Putting these two technologies together gives us an opportunity to embed smart-devices into the components that make up our water systems. Be it a smart motor, a smart pump or a constant pressure system, we now are able to put much more reliable components into a system and get us to a total-system solution that is the ultimate in reliability and efficiency.
When I talk about components, I’m really referring to active components in electronics these days. We’ve seen a lot of advances in these areas in the past several years. We have not seen nearly as many advances in the passive components, such as capacitors and inductors. So our concentration in these areas is in variable frequency drives.
TelecommunicationsIn the area of telecommunications, the World Wide Web and the Internet have given us an amazing ability to disseminate and distribute information very rapidly, with very low cost. That is a fantastic benefit. At the same time, it also gives anybody in the world the ability to publish, and one of the challenges in having the ability to disseminate a lot of information very rapidly is to make sure the information that is disseminated is accurate information. This will be a challenge for us moving forward. There are several special-interest groups – all with their own spin on what they’d like to see happen – and that means there is a condition of information overload right now. That makes it very difficult for people who are trying to do the right thing and apply a system efficiently; they’ve got to sort through a lot of bad information.
But back to the beneficial part of this information: It allows us to distribute training information in a much more efficient manner than in the past. Each of us as manufacturers is now able to give good, accurate information to allow contractors to do a better job. That should allow them to create and install more reliable systems for their customers, increase their customer satisfaction, increase their profitability, and decrease the necessity of callbacks. That’s how I see the World Wide Web being a great benefit to us.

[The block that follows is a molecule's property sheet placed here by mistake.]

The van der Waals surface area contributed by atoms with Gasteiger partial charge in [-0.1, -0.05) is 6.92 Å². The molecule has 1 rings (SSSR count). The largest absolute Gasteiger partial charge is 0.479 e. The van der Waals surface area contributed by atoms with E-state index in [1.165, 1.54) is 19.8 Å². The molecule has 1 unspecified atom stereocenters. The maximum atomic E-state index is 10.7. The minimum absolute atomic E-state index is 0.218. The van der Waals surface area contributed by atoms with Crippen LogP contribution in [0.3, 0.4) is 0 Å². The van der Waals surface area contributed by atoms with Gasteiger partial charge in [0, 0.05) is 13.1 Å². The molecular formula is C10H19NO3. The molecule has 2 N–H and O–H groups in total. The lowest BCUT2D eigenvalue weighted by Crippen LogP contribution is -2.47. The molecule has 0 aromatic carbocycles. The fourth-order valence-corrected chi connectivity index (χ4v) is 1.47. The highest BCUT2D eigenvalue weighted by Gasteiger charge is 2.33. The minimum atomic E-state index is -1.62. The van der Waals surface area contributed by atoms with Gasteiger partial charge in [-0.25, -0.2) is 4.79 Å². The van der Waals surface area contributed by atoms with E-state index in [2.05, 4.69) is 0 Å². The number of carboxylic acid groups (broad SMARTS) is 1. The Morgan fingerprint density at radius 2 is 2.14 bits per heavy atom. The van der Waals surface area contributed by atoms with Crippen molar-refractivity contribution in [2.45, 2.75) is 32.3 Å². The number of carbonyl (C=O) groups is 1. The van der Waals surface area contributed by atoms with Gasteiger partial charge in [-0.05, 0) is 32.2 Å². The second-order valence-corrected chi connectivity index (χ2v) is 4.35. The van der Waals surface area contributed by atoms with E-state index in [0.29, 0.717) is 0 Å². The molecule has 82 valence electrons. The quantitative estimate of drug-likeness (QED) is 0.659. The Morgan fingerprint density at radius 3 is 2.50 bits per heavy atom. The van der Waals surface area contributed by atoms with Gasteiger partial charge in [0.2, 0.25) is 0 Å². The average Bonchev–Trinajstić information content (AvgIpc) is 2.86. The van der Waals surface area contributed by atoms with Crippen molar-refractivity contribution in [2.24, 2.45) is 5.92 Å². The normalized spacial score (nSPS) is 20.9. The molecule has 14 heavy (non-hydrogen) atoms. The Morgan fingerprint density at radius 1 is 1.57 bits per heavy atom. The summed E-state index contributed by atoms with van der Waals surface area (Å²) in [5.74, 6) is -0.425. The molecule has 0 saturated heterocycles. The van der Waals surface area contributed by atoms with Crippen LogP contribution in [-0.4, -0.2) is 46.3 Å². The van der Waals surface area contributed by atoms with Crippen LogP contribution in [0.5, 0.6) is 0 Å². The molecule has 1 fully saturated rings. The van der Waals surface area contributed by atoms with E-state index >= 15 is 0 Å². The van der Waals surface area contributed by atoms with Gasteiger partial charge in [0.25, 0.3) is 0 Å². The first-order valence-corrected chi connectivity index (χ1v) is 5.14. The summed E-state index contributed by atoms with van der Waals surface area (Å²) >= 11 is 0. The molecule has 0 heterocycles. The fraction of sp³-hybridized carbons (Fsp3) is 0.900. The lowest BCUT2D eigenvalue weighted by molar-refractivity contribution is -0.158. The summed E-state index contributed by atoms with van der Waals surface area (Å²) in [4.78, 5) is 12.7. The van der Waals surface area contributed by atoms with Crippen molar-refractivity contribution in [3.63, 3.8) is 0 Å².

At the same time, we also can take out the smart devices from the system components, and retrieve information that will allow contractors to provide additional services to their customers. We can know when a system goes down; we can know the primary cause of that system going down. It is not of very high cost, then, to put that information out on the Web or have it sent to a cell phone, for example, and open an opportunity for an additional revenue stream for contractors in this industry. They could provide a valuable service at a reasonable cost to building owners.
Unrealistic Goals?I would like to comment on what I see as being a bit of a race condition that technology has created for us in this industry. Advances in materials, advances in electronics and advances in machine tools have given us the ability to detect very, very low levels of contaminants. Because we have the ability to detect these very low levels, we are legislating ourselves into these very low levels. This is creating a huge challenge because it’s very simple to say we’d like to have no lead, no arsenic in any of our components or in any of our water, but to get down to the levels that are being legislated these days is a severe challenge – to the degree that we’re our own worst enemy when it comes to that.